How much of the credit available to you are you using? An example would be how much of your available credit on a personal credit card you are using. The ratio between your credit limit and your balance demonstrates your credit utilization. Credit utilization has a great impact on your credit score, accounting for about 30% of your score.
For example, if you have a credit limit of $10,000 and you regularly carry a balance of $3,500 you would have a 35% credit utilization. However, for the best credit score possible you would want to aim for a credit utilization under 30%–the lower, the better. A lower utilization demonstrates you manage your money and credit well.
If you have tons of student loan debt, don’t worry too much. While student loans will impact your overall debt to income ratio, credit utilization is focused on revolving debt such as credit cards. Student loans are an example of installments loans–further discussed in the next section.
Credit mix is referring to the different types of credit you have. Being able to show that you are good at managing different kinds of credit helps show you are a responsible borrower–making you a desirable customer for a lender. Ideally, you will have a mix of revolving credit and installment loans.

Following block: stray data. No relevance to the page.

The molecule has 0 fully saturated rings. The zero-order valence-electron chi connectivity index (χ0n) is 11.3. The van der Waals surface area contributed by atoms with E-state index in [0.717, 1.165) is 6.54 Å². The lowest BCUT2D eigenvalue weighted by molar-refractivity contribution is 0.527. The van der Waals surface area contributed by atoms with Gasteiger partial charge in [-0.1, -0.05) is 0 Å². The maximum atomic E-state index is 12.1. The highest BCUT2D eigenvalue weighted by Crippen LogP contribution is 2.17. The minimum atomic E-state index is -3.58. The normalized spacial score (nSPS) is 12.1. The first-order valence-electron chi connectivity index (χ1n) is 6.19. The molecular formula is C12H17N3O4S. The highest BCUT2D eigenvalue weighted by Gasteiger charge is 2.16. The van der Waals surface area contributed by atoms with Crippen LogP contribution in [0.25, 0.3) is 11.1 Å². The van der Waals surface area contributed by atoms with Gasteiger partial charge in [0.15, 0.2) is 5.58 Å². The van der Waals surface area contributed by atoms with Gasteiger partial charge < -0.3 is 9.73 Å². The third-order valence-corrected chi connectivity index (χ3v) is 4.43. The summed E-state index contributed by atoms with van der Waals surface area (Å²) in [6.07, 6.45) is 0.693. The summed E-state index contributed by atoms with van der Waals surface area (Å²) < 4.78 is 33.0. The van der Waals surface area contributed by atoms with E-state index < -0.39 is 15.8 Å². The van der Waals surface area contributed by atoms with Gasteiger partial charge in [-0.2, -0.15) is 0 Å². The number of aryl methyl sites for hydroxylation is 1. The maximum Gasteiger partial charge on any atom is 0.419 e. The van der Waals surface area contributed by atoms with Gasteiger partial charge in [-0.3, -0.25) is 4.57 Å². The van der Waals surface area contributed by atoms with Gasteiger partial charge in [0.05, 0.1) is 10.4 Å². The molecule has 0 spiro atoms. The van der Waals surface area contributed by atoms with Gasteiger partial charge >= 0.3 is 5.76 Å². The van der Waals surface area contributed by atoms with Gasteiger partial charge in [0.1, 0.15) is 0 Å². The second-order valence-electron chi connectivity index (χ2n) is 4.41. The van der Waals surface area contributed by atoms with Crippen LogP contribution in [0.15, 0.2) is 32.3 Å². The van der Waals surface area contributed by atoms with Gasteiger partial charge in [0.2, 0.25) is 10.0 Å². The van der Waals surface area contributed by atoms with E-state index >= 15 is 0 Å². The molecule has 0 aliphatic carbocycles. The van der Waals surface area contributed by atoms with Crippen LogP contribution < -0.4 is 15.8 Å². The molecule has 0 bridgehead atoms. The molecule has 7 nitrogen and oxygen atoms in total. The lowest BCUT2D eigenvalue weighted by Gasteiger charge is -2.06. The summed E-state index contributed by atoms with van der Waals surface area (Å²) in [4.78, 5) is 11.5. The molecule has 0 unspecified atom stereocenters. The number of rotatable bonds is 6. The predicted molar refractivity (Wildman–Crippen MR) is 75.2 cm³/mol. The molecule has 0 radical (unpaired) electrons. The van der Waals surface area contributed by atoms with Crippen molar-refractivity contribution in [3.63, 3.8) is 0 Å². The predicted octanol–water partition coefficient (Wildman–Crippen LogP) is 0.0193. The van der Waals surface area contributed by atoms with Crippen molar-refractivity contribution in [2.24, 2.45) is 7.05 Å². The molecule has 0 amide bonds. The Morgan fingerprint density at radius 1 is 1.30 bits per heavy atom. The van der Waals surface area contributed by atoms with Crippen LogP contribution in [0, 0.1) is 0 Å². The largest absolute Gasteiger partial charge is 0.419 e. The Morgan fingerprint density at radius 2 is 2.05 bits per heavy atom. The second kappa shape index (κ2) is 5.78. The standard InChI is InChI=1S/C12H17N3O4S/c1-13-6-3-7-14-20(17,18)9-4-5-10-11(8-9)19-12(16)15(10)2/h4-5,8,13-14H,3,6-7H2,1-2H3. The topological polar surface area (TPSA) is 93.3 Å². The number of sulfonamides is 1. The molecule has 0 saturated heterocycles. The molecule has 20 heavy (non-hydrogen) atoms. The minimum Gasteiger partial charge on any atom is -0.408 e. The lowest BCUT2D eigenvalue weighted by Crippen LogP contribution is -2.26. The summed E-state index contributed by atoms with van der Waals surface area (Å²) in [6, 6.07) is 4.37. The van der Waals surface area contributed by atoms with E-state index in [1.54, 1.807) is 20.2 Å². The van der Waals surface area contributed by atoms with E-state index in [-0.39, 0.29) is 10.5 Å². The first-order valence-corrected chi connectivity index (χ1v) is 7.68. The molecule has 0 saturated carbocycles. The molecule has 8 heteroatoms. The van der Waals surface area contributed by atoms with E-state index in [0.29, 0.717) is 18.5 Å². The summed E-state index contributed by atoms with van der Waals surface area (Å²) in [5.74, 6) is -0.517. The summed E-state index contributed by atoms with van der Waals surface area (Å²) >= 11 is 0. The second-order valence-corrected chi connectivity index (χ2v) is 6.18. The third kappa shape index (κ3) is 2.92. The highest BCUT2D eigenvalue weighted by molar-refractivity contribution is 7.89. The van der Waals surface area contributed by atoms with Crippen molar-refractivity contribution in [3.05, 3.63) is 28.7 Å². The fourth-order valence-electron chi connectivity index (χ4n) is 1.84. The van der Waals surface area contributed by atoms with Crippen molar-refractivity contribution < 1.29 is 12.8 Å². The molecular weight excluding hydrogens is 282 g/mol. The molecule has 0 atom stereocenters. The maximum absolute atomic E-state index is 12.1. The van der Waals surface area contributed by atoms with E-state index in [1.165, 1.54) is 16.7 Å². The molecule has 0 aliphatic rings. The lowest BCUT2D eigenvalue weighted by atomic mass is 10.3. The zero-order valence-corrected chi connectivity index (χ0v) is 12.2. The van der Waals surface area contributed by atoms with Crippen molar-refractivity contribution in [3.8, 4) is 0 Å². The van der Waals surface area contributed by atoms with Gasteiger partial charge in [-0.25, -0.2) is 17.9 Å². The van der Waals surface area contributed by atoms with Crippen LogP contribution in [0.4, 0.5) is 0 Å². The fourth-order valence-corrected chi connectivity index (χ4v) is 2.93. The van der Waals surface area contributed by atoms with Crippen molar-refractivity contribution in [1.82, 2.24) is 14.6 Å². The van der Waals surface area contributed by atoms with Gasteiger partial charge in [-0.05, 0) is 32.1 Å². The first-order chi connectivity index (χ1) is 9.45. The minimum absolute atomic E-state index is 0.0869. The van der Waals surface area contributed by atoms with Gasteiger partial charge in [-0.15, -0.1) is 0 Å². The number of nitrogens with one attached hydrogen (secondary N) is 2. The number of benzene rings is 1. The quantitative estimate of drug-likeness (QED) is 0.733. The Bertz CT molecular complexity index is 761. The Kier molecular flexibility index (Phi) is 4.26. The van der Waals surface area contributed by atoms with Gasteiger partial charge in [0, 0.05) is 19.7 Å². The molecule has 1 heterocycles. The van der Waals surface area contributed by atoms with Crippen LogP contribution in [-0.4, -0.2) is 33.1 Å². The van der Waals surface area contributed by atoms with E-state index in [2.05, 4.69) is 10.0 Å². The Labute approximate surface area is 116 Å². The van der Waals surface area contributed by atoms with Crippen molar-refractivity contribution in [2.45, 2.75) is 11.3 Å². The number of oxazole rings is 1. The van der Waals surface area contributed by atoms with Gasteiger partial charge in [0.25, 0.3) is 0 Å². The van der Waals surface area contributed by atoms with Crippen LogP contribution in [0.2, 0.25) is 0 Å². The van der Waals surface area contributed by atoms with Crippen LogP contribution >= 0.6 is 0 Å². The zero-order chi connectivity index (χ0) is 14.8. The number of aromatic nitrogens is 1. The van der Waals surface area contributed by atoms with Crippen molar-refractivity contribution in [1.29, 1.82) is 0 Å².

Revolving credit refers to an account where you can make a payment less than the full balance due and carry some amount over to the next month. In contrast, installment loans are different. With a credit card, you determine how much you charge each month. An installment loan is a debt that is paid back over time.
Types of Revolving Credit:
- Credit Cards
- Home Equity Lines of Credit
Types of Installment Loans:
- Student Loans
- Auto Loans
- Unsecured Installment Loans
This might be the only time you are thankful for student loans. Simply having a credit card and a student loan provides you with a good mix of credit. If you never took out student loans, then you might not see any mix in credit unless you have taken out some other installment loan such as a car loan or a mortgage.